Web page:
Your 18th birthday usually signifies a coming of age. It’s an important milestone. But in Call of Duty esports, turning 18 carries even more significance—it’s the age at which a player can finally compete in Call of Duty World League events.
When the CWL implemented the age restriction in September 2015, a lot of talented young players were affected. While some have come of age since then, or moved on to a different esport, others have been patiently waiting for their 18th birthday.
This has especially been the case for Seth “Glory” Donskey.
Glory just celebrated his 18th birthday on May 21. Despite his youth, he was given an opportunity to play alongside Ethan “FA5TBALLA” Wedgeworth, Christopher “ProFeeZy” Astudillo, and Tanner “Mosh” Clark on Most Wanted, which was later acquired by eRa Eternity.
Glory couldn’t accumulate any pro points before his 18th birthday, so the team played with Cloud9’s Preston “Priest” Greiner as a fill-in, winning two of the past three North American 2K tournaments. Now, it will be Glory’s turn to show everyone what he can do in the next North American 2K tournament this upcoming weekend (May 28).
Glory is just like many other young teenagers. He lives in a small town in Wisconsin, and played a lot of different sports growing up. But he eventually made the tough decision that a lot of professional gamers have faced over the years—quitting sports to pursue a career out of gaming.
“I got into the competitive scene back in Call of Duty: Black Ops II, but I only played League Play and 8s with friends because I played a lot of sports,” Glory told Dot Esports. “In Call of Duty: Ghosts, I started trying to compete a little bit, but I never had the time to do so. But in Call of Duty: Advanced Warfare, I quit all of my sports and decided to try and make something out of this.”
After competing in a lot of online Search and Destroy tournaments over the past few years, Glory made the switch to variant gameplay in the hopes of landing a spot on a quality team. Glory put in a lot of hard work and dedication and finally got the opportunity to join eRa Eternity in their quest to qualify for the second season of the CWL Global Pro League.
“I was grinding almost 12 to 14 hours a day, putting in the work to get used to variant again,” Glory said. “FA5TBALLA saw potential in me and decided to give me a shot, and I made the most of the opportunity.”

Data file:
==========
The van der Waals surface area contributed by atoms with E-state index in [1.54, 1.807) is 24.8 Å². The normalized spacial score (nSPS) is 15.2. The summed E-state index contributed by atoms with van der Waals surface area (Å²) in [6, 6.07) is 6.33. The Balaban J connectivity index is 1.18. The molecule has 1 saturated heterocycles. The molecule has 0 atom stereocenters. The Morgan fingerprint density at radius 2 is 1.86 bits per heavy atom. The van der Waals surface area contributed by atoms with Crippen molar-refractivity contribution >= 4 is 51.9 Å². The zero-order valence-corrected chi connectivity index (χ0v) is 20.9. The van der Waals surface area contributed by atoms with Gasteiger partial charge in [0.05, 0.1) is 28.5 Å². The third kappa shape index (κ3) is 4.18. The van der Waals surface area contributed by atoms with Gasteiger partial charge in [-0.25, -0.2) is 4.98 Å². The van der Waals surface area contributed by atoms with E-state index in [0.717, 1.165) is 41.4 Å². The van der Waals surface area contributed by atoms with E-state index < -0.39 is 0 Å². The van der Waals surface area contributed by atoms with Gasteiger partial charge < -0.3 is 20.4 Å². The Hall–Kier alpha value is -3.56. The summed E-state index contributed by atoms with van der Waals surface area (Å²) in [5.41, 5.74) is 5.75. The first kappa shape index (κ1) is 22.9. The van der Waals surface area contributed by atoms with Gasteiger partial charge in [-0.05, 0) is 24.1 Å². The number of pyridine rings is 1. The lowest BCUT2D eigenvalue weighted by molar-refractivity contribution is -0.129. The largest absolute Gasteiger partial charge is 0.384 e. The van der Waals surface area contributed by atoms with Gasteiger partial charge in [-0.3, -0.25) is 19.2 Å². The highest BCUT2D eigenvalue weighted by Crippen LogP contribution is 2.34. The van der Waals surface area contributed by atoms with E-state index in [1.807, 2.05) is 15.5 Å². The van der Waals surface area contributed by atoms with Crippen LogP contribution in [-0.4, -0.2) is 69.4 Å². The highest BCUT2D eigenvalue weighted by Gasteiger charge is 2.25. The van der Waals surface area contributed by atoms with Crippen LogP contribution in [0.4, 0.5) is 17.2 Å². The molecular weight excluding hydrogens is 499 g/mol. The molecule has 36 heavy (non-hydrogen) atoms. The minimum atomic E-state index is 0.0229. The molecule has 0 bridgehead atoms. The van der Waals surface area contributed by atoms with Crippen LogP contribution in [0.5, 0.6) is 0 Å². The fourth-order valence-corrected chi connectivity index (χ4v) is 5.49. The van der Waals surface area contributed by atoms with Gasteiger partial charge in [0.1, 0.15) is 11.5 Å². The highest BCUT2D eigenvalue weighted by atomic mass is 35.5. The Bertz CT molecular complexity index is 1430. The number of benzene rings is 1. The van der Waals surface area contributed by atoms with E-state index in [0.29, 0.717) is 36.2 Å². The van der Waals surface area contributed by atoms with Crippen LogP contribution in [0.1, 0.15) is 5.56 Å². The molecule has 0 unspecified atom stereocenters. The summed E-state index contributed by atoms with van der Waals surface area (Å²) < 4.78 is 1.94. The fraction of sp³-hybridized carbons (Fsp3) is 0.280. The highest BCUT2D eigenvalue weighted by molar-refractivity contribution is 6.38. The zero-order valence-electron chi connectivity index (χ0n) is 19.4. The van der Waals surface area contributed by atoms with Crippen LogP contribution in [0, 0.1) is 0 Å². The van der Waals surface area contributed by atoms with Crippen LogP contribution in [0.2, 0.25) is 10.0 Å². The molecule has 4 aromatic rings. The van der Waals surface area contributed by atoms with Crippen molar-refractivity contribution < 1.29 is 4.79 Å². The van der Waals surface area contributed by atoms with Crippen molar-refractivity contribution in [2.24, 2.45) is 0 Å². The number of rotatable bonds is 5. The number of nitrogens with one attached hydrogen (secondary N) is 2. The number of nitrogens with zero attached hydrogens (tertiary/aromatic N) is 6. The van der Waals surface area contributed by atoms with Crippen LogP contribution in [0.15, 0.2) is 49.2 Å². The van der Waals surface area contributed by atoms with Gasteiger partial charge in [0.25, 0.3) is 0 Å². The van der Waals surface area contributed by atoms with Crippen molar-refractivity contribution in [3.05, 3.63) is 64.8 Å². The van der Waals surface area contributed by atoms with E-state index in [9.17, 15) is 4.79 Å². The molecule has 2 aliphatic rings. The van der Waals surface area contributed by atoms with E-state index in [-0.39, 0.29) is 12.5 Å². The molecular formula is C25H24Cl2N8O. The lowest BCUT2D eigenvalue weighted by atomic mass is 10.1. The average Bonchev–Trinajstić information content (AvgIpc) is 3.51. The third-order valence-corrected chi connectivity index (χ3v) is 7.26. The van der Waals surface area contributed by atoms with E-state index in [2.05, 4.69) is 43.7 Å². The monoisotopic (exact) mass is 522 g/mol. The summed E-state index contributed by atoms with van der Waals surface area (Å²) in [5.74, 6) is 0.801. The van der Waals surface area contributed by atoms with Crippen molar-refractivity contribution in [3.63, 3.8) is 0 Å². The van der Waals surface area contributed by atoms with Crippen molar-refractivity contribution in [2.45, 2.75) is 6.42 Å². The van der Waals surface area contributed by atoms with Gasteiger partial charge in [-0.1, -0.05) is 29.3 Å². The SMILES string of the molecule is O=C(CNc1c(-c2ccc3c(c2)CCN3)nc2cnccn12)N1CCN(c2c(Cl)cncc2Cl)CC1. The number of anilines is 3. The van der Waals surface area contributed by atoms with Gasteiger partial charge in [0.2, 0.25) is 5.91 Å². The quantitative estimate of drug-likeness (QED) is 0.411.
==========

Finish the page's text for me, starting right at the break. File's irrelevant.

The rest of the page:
While Glory definitely worked hard to earn his spot on eRa, his journey has only just begun—his team will need to place in the top two of the online qualifier on June 3 in order to earn a spot in the relegation tournament on June 15. ERa currently has the most pro points in North America for a non-pro league team, so they will enter the relegation qualifier as one of the top seeds.
With so much riding on this relegation qualifier, a lot of Call of Duty fans will be watching Glory to see how he performs, as well as to learn more about his individual style of play. Glory said that he considers himself more of a flex player—in Call of Duty: Infinite Warfare, he usually runs a KBAR, but he can switch it up to use an NV4 or Erad on some maps.
“I feel like my situational plays are my biggest strengths,” Glory said. “But, I do play a little too fast in some situations, and I’d say that is my weakness as a player.”
Glory will need his situational knowledge to help eRa in both the relegation qualifier and at the next major LAN event: the CWL Anaheim Open. Although this will be his first LAN event since Advanced Warfare, Glory has high expectations for himself and his team.
“As long as we practice every day and have the mindset to fix our mistakes and get better, I expect us to qualify [for the pro league],” Glory said. “If you’re a team and you’re going into an event and don’t expect to win, what’s the point of going? I think if we play our game and get the right amount of practice, we can make some magic happen at Anaheim.”
All told, Glory is excited to compete in CWL events now that he has finally turned 18. Call of Duty fans will be keeping their eyes on Glory and eRa as they prepare for the long road ahead.